IT’S NOT YOU, IT’S ME
Cutting laps on track leads to introspection and brutal self assessment
SOMETHING’S NOT QUITE adding up. And I’m annoyed I’m missing the point. On one hand I have the knowledge that the MX-5 has been adorned with a perfect 10 in terms of a MOTOR track rating combined with my impressions from myriad Alpine kays. On the other I’ve just got out of the mighty Miata from a session at Haunted Hills and, pause for gasps, I didn’t like it. What’s more, I have a beaming Andy Enright staring at me eagerly awaiting my impressions. Gulp.
Now, let me backtrack and add some context. Bryant Park, or Haunted Hills as it’s also aptly known, isn’t an easy layout to master – actually, any of the circuit configurations for that matter. The full clockwise course we use might only be 1.4km long, but to downplay it based on length is an oversight. So is viewing the track map on a screen. The real-world geographical rise and fall means the reality is far more daunting than the virtual illustration. It’s also damp today. And cold.
Yet, faced with divulging some form of insightful assessment, I muster a simple “it’s so much fun”. Points for detail and truth telling, I think not. The problem was me, and not the car. Not being familiar with the technical track layout meant that I was arriving too fast into tightening corners and inducing understeer. At the same time, I was also selecting the wrong gear for corners with steep inclines post-apex, meaning the 2.0-litre would get caught in the lower rev range that’s somewhat bereft of torque (there is only 205Nm to access after all). In essence, I lied about having fun. I didn’t at all.
Clearly, the first session taught me what not to do. And reminded me of the fact that the driver, despite how acclaimed the steed, remains the core element to not only going fast, but also gaining enjoyment out of the experience.
It’s hard to admit, but BNP296 was behaving badly because of me. Taking time out to chat with Andy and gain valuable pointers while also conducting some self-assessment makes all the difference. Luckily the video team here to film other goodies (check out the MOTOR YouTube channel) are still setting up, so I head out for a second session.
The experience is night-andday different. Not only has the gale-force wind mostly dried the surface, but my brain has wrapped its head around the track. Basically, I now know where it goes. I’m no longer offering up reactionary inputs. The MX-5 comes alive. Being able to anticipate the road ahead allows me to work with the trademark body roll of the roadster. Yes, the RS gains a stiffer Bilstein suspension setup, but managing weight transfer alleviates awkward instances of pitch. Not that there is much heft to worry about with the one-tonne mass.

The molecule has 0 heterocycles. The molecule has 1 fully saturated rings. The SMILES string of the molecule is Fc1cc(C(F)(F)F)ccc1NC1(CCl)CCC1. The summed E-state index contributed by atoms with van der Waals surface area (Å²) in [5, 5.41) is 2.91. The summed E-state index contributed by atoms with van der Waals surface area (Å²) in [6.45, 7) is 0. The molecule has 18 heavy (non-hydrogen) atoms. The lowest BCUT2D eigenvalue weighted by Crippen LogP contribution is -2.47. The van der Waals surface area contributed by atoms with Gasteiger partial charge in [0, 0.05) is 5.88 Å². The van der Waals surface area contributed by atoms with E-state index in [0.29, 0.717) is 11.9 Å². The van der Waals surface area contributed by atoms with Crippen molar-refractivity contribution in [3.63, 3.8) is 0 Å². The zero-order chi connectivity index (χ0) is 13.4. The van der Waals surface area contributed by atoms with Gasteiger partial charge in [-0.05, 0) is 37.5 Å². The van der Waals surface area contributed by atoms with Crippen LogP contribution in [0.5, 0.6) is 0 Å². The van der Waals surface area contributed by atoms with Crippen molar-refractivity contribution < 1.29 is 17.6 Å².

Instead of driving it on the nose with myriad apexes missed, engaging the rear axle livens the experience to no end. While 135kW might not seem like much, the SkyActiv unit is happy to be extended to redline and the LSD allows for on-throttle drift action. Plus, there is a ‘rightness’ to all the controls, from the superb shortthrow six-speed manual and the light, yet tactile steering. With only 1052kg to arrest, the Brembo brakes stack up well while the pedal placement allows for snappy heel-and-toe downchanges – when the driver gets it right... Even with the fabric roof down, the experience isn’t sullied.
After two wildly contrasting sessions, I can see why the MX-5 elicits such high praise from those in the know and I can understand how it gained its impeccable track rating. It’s bloody brilliant.
Yet, refreshingly, you as the driver also have to rise to meet it – flattery without hard graft isn’t part of the Jinba ittai philosophy. My bruised knees, from holding myself in the poorly bolstered seats, are proof of the effort exuded. It all adds up after all. – TG
THERE IS A ‘RIGHTNESS’ TO ALL THE CONTROLS, FROM THE SHORT-THROW MANUAL TO THE TACTILE STEERING